If not framed behind glass, pastels could easily be smudged. But other paper-based media, such as watercolour, charcoal drawings and prints would also be open to being accidentally marked or torn, or attacked by insects or mould. Properly framed, pastel is one of the most durable media.


Cheryl Culver, president of the Pastel Society, is a practising artist and an experienced framer who has previously contributed to The Artist on framing techniques. She says that although dust falling on to the surround can be unsightly, she believes the danger is exaggerated, especially where the artist takes steps to avoid it. ‘Artists who use pastels primarily as a drawing medium, like Victor Ambrus, for example, do not apply the pigment thickly and it shouldn’t drop off,’ she says. ‘A light spray of fixative would provide further assurance. ‘Others build up the pastel in layers, but if they work on a more textured surface (see the article Pastel Surfaces, the second in this series, The Artist, May 2013), it holds better. I use lots of pastel, and never use fixative, but as I work on a very rough surface – a pastel primer produced by Golden, rough painted on to MDF – the problem is minimised. When I finish a painting, I bang it very firmly on the back, and any loose dust comes off.’

Close framing

Although loose dust really shouldn’t be a problem, the choice of framing method can further reduce the likelihood of it showing. The two most popular techniques are to use a mountboard surround, or ‘close framing’, where the wooden frame moulding comes up to the edge of the image. According to Cheryl, the latter has become the more popular, partly for fashion reasons but also because of the dust issue.

In close framing, the painting still needs to be kept from touching the glass. This can be done with a special narrow beading or ‘slip’, often painted gold or silver. Alternatively, thin strips of wood or clear plastic ‘spacers’, which are usually hidden from view, serve a similar purpose, the slight disadvantage being that the edge of the frame may throw a small shadow on to the work. Any loose dust, however, falls out of sight.

Cheryl Culver’s painting framed in a silver frame with a silver slip (left) and a white frame with a white slip (right)

Very occasionally, people advocate framing a pastel painting in direct contact with the glass. This certainly solves the dust problem, but raises a number of others. For example, if the painting should slip at all, even while putting it in place, it could smudge.

And there’s a greater danger: ‘People don’t appreciate how the moisture content of a room can fluctuate,’ Cheryl says. ‘If just the slightest bit of moisture gets into a work framed this way, you will get adhesion to the glass. A number of times, people have come to me with photographs to be reframed, which have been stuck so firmly it would destroy them to try to take them off. I wouldn’t recommend this approach at all.’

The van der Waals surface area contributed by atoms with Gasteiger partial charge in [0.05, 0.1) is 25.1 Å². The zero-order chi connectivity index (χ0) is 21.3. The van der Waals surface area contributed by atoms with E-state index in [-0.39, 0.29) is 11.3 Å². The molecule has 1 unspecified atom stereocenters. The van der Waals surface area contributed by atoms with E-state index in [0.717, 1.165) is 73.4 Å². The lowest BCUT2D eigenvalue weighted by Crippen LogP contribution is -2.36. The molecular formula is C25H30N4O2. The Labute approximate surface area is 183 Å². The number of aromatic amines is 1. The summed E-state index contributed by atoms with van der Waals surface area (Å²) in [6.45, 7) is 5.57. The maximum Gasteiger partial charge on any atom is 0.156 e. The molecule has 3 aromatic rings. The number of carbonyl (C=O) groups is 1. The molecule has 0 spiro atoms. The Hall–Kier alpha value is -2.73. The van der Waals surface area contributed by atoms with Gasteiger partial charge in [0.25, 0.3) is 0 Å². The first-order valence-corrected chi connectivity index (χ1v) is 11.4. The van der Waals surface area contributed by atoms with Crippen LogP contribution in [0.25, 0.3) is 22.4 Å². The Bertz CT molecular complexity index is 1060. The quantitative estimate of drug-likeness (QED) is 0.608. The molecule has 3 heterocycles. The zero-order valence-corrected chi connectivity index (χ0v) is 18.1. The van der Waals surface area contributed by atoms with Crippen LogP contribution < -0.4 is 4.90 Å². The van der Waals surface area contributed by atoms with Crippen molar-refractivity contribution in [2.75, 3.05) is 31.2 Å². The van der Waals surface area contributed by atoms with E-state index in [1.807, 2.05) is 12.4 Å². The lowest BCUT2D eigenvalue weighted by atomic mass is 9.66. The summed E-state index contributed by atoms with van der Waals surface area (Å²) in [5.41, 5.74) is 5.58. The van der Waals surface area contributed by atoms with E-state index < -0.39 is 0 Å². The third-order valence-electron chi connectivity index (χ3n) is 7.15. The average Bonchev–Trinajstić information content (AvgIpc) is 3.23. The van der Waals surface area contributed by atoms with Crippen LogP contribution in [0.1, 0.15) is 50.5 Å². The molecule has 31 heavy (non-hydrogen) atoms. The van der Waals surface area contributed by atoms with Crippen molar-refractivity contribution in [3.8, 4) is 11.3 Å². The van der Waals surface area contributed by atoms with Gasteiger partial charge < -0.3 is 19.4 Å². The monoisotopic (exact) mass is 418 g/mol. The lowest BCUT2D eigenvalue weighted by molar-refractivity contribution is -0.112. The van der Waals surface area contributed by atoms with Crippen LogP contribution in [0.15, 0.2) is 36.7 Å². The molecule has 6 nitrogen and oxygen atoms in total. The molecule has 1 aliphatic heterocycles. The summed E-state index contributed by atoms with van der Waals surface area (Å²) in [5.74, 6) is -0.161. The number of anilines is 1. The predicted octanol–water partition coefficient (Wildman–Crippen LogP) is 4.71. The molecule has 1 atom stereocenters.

Glass or acrylic?

The choice of glass is something else to be considered. Most artists use normal picture-framing glass, but there is the issue of reflections. This applies to all paper-based media, including watercolours, drawings, and prints, as well as pastels, and is a concern to galleries.

Cheryl is one of a minority who have switched to using newer types of anti- reflective glass, favoured by museums and conservationists. Other pastel artists who have gone down this route include Pastel Society member Matthew Draper, and the internationally-renowned artist Andrew Hemingway. The best-known anti-reflective brands are probably ArtGlass by GroGlass, and Mirogard by Schott.

One other little-discussed glazing option for special situations is high-quality acrylic. Lighter than glass, it is a potential solution for really large paintings. Piers Townshend, a paper conservator at Tate Britain, confirms that some works in the Tate’s collection have been reglazed with Optium, ‘a low-reflective acrylic with good ultra-violet filtering and reduced static. This also makes them lighter to handle’.



Finally, a word about framing aesthetics. As always with matters of taste, this comes down to individual judgment, and the final choice is often the result of a discussion between artist and framer.
Plain black, white, and gold seem to have a particular affinity with the rich colours of pastels, and pale limed or dark wood are also popular choices.
‘Artists have to frame to suit the picture as they do not have any idea who will purchase their work,’ says Cheryl Culver. ‘They also have to frame to suit a gallery viewing situation and you will often find that artists tend to frame their work so that it sits well when viewed as a group’.



This is an extract from the full feature by Ken Gofton in the July 2013 issue of The Artist